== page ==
- traffic_manager process responsible for launching, monitoring and reconfiguring the traffic_server process. Responsible for the proxy autoconfiguration port, the statistics interface, cluster admin. Will restart the process if it detects a failure
- traffic_cop process monitors the health of all other processes, periodically sending out heartbeat requests as a form of maintenance. In event of failure it will restart the manager and server processes.
You can also use traffic_ctl to collect and process statistics from the network traffic information. Apache TS performs transaction logging, which records information in a log file about every request Apache TS receives and every error it detects. This allows you to see how many clients use Apache TS cache, how much info each user requested, what pages were most popular and so on. You can also see any transaction errors and the state of the server at the time, which helps to offer support to best setup the system to suit your needs.
In addition to all its proxying capabilities, Apache TS also serves as a caching element. All raw storage of cached content can be found in storage.conf. Each line in the raw storage defines a cache span, which is the entire unit of storage. These cache spans are then broken down into cache volumes, which are user-defined units of persistent storage. For speed, each cache volume is spread across all multiple caches spans. Each section of cache volume on a specific cache span is referred to as a cache stripe. Cache stripes are the smallest unit of storage and always reside on a single physical device.
All cache stripes are tracked in a directory, which is always fully sized no matter how much content is stored in it. This means that Apache TS does not consume more memory as more content is stored in the cache. Instead it works off the assumption that if there is enough memory to run an empty cache, there’s enough to run a full one. Therefore, the size of a directory is related to the size of the stripe, which is why the memory footprint of Apache TS depends strongly on the size of the disk cache.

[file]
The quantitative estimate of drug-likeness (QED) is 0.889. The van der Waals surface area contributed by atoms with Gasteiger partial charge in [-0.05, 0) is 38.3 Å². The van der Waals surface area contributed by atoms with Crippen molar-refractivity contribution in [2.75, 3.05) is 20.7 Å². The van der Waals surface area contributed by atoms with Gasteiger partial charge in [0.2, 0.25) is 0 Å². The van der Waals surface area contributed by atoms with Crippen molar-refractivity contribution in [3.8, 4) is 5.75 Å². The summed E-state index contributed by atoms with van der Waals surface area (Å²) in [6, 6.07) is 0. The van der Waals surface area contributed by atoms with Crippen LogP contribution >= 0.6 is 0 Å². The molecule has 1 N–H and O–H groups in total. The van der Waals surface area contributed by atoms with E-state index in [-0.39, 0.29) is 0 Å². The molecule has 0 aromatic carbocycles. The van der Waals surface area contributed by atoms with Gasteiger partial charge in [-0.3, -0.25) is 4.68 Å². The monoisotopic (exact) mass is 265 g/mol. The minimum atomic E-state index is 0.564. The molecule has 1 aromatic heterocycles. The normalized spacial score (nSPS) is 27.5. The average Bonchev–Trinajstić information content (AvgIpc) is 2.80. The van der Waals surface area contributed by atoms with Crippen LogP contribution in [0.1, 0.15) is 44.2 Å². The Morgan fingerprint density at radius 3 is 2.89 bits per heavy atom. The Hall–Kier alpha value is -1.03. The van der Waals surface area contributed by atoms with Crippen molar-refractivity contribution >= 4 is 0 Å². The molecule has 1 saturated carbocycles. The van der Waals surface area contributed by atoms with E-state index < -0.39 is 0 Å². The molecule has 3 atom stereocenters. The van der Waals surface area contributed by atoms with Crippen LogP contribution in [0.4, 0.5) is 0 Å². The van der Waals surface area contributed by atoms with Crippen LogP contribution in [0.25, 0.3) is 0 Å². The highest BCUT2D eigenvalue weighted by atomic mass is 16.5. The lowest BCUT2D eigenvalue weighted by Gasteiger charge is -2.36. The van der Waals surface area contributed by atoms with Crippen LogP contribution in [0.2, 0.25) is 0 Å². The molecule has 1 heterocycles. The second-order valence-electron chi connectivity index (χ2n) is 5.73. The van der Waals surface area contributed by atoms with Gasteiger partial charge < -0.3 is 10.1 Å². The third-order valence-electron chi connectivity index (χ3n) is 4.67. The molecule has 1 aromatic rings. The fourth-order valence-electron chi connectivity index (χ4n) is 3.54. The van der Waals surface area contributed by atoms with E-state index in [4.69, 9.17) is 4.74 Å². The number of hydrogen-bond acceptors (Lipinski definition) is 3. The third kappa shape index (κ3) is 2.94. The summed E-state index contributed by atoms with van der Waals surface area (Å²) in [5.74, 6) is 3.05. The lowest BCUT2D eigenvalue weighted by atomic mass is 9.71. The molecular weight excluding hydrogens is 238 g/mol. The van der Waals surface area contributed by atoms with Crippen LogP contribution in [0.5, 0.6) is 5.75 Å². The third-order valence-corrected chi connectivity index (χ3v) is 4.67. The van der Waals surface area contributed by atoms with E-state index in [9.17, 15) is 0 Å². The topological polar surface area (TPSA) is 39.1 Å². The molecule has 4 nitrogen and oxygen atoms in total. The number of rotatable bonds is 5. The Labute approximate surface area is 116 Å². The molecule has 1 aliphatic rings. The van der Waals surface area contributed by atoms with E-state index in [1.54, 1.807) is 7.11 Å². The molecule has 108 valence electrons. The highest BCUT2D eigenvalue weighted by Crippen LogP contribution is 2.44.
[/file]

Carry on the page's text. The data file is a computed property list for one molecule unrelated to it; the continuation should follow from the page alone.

Apache TS has an object database that indexes content according to URLs and headers. This database can efficiently store very small or large objects, even in a different language or encoding type. Apache TS also self-cycles, progressively removing stale data when the cache is full.
In the database, two types of objects are stored—either metadata or content data. Metadata is all the data about the object and the content and includes HTTP headers. The content data is the content of the object and what is delivered to the client.
The cache architecture is also designed to tolerate disk failures on any cache disks. If the disk fails, then Apache TS marks the entire disk as corrupt and continues to use remaining disks. Since each storage unit in each cache volume is mostly independent, the loss of a disk means the cache volume on that span will shut down, but corresponding ones across the system will continue to store data. The architecture also supports RAM cache to serve the most popular objects as fast as possible, which reduces load on the other disks during traffic peaks, decreasing the chances of system failure.
Once an HTTP request header has been parsed and remapped, the process of caching has begun. But in order for an object to be cached, it first needs to be termed cache valid, meaning that it has to meet the requirements set by the cache operations. The three basic operations that are used to define what can be cached are as follows:
- cache lookup: determines if an object is in the cache and if so, where it is located. Verifies if the object is still present in the cache.
- cache read: after a successful lookup. Checks how old the object is by looking at the headers and possibly other metadata.
- cache write: virtual connection that receives the data and writers it to cache, also covers existing objects that need to be modified. Evacuation is also driven by the cache write.
Within these operations all the parameters can be set for what types of content and headers are valid to be cached. For tuning purposes, it’s necessary to adjust these constraints to best serve your specific needs.
Is Apache TS for you?
Deciding which reverse proxy/caching software to use varies greatly depending on your site and its specific needs. As a quick overview, below are some pros and cons outlined specifically to Apache TS.
- Pro: Ability to serve in a cache hierarchy—internet requests not fulfilled from one cache are routed to other regional caches, leveraging the contents and proximity of nearby caches. Other systems lack this feature
- Con: Load Balancing is only offered as an experiment plug-in. Other software like Nginx has more details and features specific solely to load balancing.
- Pro: Security options. Unlike Nginx and Varnish, Apache TS has the ability to use SSL termination. You can also configure Apache TS to use multiple DNS servers to match the site’s security configuration, verify that clients are authenticated before they can access content from the cache
- Pro: Tuning: Allows for memory allocation, CPU selection, disk storage parameter. Thread scaling, thread affinity to take advantage of cache pipelines and faster memory access, and so on.
While there’s no one definitive answer for what proxy server is optimal, with this information, hopefully you will have all the details necessary to make an informed decision regarding your proxying needs.